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· The Shadow Knows!
36,634 Posts
Discussion Starter · #1 ·
"Mad Men" has been called the best show you're not watching. AMC wisely offers season one on demand to DIRECTV subscribers (and probably others) so, having precisely 8 items on my To Do List and 97% free on my DVR, I thought I'd find out.

For those unaware, "Mad Men" tells the story of Madison Avenue advertising firm Sterling Cooper in the early 1960s, a world where everyone smoked and drank, where men did as they pleased and women were nothing more than a combination of a hat rack and a voice-mail system. In many ways it seems bizarre, but then again people are still people. They still have friends and families and crises and hopes and dreams.

While several characters are featured, clearly the series is seen through the eyes of Don Draper, who is what used to be called a "rainmaker"-- he takes impossible challenges and creates success. Of course in reality this success is easy for the writers to achieve... the ad campaigns that worked are matters of record. But it doesn't stop the viewer from enjoying the pursuit.

Don is a flawed hero, even by 1960s standards. He is a womanizer, an identity thief, an extremely cranky boss, a cold husband and unavailable father. He lets his own problems cloud his surroundings. Yet, somewhere in Don's troubled mind, he feels that he is on the right path. We feel the small victories when he actually shows up at home, listens to a coworker, or actually turns away an opportunity to cheat on his wife.

Don may be imperfect but he has a strong sense of duty, a strong moral compass (even if it points 30° off north) and he does fulfill his obligations. Someone once told me that the most heroic thing one can do sometimes is just to go home and not keep driving. Don recognizes this and even though he's not always the hero, he does want to be.

As we learn more about the men and women of Sterling Cooper, we realize they are not as different from us as they seemed at first. They may not have iPods or cellphones (or heck, even cassette tapes) but they have many of the same crises we do. Are we doing right by our families? How do we deal with our challenges? How can we stay relevant? What small part can we play in making the world better? The makers of "Mad Men" wisely put the focus on the characters after the first several episodes of season one, which put the smoking, drinking, misogyny, racism, and lack of copy machines at the forefront. People still smoke in season two, but they also dream and hope and cry.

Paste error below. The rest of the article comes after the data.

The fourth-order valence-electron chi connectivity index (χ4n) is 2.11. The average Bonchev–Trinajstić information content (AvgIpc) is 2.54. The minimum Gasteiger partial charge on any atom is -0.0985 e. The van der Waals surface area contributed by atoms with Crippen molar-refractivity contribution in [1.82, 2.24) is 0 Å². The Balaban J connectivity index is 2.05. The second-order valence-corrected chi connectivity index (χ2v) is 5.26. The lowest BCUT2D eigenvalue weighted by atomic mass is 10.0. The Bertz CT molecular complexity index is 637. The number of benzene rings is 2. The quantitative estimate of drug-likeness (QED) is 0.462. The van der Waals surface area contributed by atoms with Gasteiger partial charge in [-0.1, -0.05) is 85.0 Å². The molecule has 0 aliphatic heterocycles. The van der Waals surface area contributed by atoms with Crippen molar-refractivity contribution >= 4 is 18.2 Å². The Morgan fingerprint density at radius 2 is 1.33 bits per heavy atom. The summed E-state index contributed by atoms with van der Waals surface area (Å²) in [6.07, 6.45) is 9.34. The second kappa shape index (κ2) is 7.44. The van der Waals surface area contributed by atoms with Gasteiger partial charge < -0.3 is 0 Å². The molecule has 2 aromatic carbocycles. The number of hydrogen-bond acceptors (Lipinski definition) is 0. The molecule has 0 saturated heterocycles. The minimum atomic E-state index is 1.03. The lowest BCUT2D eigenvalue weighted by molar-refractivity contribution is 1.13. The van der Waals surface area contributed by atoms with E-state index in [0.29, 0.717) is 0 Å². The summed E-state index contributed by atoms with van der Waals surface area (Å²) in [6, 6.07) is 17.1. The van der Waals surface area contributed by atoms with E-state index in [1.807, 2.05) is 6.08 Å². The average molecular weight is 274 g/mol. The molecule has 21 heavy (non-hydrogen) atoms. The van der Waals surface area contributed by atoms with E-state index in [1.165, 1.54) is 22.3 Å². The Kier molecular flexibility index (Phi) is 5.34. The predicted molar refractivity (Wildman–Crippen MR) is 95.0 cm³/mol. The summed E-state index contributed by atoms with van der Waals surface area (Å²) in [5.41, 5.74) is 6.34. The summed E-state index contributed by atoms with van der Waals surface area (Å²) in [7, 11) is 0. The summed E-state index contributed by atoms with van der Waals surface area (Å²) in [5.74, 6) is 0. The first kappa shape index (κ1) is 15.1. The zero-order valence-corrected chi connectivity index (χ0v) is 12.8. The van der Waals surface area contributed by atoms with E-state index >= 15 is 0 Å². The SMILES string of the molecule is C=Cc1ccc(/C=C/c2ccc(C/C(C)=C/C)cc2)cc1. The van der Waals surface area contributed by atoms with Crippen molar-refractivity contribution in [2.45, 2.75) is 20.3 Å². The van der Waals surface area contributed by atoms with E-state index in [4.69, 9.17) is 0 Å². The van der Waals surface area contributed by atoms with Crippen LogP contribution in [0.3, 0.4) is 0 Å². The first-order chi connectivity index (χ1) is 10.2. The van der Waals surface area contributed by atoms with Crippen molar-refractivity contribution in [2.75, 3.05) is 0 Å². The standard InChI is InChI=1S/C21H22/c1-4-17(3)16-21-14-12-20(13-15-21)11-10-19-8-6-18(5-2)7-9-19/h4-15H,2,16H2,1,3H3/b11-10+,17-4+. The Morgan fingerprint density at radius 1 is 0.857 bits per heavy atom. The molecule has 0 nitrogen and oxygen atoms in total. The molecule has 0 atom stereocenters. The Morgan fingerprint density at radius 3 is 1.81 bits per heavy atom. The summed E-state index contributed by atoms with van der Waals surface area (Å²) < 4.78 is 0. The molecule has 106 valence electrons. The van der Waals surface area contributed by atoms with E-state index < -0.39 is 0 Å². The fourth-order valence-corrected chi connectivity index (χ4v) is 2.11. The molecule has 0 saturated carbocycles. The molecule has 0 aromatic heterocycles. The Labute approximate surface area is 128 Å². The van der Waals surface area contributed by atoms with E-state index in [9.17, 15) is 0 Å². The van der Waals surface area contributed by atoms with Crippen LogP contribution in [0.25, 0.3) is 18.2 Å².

Of course we know what Don, Peggy, Peter, and the rest of the characters do not. They are no more than six years from seeing the world torn apart by revolt and anger. Their world is secure, for even if by season two they're making a few accommodations to the younger folks, they remain firmly in charge of the world. We know that this won't last... they don't.

The writers of this show have taken an interesting tack. While season one took place in 1960, season two takes place in 1962. Many of the unanswered questions of season one are still unanswered (Did Betty ever confront Don about the psychiatrist?) and others are simply resolved (Did Roger come back?) and there's a chance for some growth and change in the characters. I don't know if this flash-forward technique is right for every show but it does seem to be all the rage now, doesn't it?

Much has been said about the set design and wardrobe. I will admit that the wardrobe seems dead on, although it's hard to believe anyone ever dressed so nicely for everyday tasks. The set design, though, I must take issue with. It does not quite work for me, and part of that is that the use of typography throughout is haphazard and anachronistic. A lot of what is shown is quite accurate, but a few pieces here or there belong in a later time.

In "Flight 1", the most recent episode, an American Airlines plane crashes, and the crew at Sterling Cooper all have to deal with it differently. Peter is affected personally, Don has to work though a crisis of ethics, and Duck has a chance to shine. But of course, the episode isn't about a plane crash, it's about unexpected change. "What would you do if?" is the question. What would you do if you thought the company was going the wrong way? What would you do if you lost someone you thought you knew? What would you do if you were betrayed?

If you have a chance, and you don't hate me for revealing a few spoilers here, make the investment in "Mad Men." Give it a few hours, and it will give you an interesting perspective.

· Guest
155 Posts
I DL the entire 1st season and watched it over the second half of last week/last weekend. All of the sudden I wish we had AMC in HD :D

I was able to watch a couple of episodes On Demand in HD at my parents (Comcast) ... come on DIRECTV! :grin:
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